Tyrrell Hatton has achieved plenty in the game already.
He’s won three times on tour, reached number 13 in the world and is almost guaranteed a Ryder Cup debut later this year. He’s only 26 years old.
But his very impressive third place finish at the WGC Mexico was slightly over-shadowed by some trademark outbursts.
Dare we say it, temper tantrums?
In fairness to Hatton he did get a few rough breaks during his final round including a bobble on his final putt which could have got him into a play-off with Phil Mickelson and Justin Thomas.
But does Tyrrell Hatton need to keep his cool a bit better when things don’t go his way?
Could it actually be harming his chances of having success in the majors and other big events?
Yes, says Steve Carroll
“In many ways, it’s quite compelling to watch.
“It’s like when you’re passing a car accident. You don’t want to, but you feel compelled to take a peek.
“Tyrrell Hatton is always on the edge – a pressure cooker waiting to go off. A bad break, mis-read or poor shot and he’s likely to erupt like a volcano.
“There will be many out there who feel this is an intrinsic part of the Englishman’s game, that the intensity – and the frustration barely simmering under the surface – is what has propelled him to the top of the world game.
“But I reckon that barely concealed rage is a hindrance far more than it’s a help.
“No one is more aware of these frailties than the man himself. He once rated his mental game as ‘3’ on a bad day and knows that when he plays well it’s due to having a balanced mind.
“When he hit his second shot to the final hole on Sunday night, though, the tension around him noticeably ratcheted.
“Had I been in front of a computer at the time, I’d have been steaming in to back against him.
“Yes, it wasn’t the easiest chip and, absolutely, he got a bobble on the putt. But, in my eyes, those two mis-steps were a consequence of that missed approach and the way it affected him.
“When the chip went awry, it was as if he was looking for an excuse – ludicrously blaming the grass around the green.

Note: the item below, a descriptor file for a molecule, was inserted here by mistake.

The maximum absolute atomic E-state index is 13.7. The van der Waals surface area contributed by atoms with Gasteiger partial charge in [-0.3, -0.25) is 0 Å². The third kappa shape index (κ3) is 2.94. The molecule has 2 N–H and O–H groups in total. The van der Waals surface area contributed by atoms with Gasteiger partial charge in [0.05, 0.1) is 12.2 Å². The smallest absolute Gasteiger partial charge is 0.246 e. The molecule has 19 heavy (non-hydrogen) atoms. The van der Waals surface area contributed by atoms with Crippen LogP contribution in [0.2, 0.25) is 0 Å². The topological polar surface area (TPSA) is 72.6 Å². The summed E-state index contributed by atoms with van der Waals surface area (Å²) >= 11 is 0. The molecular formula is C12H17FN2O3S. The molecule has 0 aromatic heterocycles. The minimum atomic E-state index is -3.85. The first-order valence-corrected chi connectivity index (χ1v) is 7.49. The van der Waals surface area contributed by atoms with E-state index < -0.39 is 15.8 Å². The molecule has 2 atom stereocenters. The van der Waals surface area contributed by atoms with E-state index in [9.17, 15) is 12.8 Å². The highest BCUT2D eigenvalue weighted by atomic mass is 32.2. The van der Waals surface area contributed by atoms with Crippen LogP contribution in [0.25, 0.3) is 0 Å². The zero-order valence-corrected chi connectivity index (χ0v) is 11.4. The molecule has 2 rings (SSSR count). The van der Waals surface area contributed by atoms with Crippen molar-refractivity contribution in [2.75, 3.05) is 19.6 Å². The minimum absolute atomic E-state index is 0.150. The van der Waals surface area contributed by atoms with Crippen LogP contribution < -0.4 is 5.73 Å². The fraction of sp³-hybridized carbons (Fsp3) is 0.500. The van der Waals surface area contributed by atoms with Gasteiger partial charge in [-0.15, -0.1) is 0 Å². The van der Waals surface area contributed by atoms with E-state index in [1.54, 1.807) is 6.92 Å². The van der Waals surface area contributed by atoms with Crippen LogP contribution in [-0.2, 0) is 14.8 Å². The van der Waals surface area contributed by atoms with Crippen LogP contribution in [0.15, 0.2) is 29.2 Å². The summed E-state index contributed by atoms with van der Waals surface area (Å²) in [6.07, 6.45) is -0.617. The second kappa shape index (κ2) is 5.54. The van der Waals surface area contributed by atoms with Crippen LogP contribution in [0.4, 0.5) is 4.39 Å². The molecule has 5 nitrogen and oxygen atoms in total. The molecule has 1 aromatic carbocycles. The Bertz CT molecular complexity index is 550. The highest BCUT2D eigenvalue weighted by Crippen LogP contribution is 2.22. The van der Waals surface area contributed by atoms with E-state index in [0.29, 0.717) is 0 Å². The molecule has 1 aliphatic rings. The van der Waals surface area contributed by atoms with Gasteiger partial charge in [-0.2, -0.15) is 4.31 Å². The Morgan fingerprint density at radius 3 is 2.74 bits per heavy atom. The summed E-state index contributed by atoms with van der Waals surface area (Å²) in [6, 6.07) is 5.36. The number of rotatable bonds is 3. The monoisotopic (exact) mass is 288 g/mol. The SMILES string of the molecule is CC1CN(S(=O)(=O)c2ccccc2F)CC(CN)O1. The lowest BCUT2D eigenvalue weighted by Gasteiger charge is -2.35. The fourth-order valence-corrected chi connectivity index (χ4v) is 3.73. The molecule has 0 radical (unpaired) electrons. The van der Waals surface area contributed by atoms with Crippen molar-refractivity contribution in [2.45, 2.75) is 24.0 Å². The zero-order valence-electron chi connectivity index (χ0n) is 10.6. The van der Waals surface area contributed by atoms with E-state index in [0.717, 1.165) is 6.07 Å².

“Regardless of the bobble, it didn’t look to me the most decisive of strokes on the putt, either.
“Hatton is an exceptional talent and is going to win a bunch of tournaments. I always feel, tough, when the pressure is at its highest in those biggest of events, that he’s the one who will crack in a fit of pique.
“It’s something he’ll have to control if he’s really determined to be a major player.”
No, says James Savage
“Tyrrell Hatton is a character. The sort of character we need in golf. He’s passionate and wants to win.
“And he’s very much a normal lad rather than a robotic tour pro who trots out the same cliches week after week about ‘just needing a few more putts to drop’.
“Sometimes it can be a bit cringey to watch. “That grass is completely different to the rest of the course,” he gasped after failing to chip close on 18.
“But you can’t take your eyes off him. He adds entertainment which is what live sport is all about.
“I’d much rather watch a player like Tyrrell Hatton who wears his heart on his sleeve.
“In the final round of the WGC Mexico his frustrations just proved that he wasn’t happy with finishing in the top five with a fat pay cheque and a heap of world ranking points.
“He wanted to win. He wanted to beat Mickelson and Thomas not just tag along for the ride.
“There are far too many boring pros who plod along week after week, pick up their money and move along to the next event without anyone actually noticing they were there.
“Hatton is also a good character off the course. He’ll be very intense on the course and get frustrated when things don’t go his way.
Gutted about 18 yesterday, 2nd shot did the damage.
Although I was getting frustrated out there i’m happy how I fought on the back 9 to get back into contention!
Appreciate the nice messages of support though so thank you all for that!
Looking forward to a week off now! ??
— Tyrrell Hatton (@TyrrellHatton) March 5, 2018
“But off the course he doesn’t take himself too seriously and will often be the first person to take the mickey out of himself.
“If he needs to wind himself up a bit on the course to produce his best golf then that’s fine by me. I think he’s making a pretty decent go of it at the moment.”
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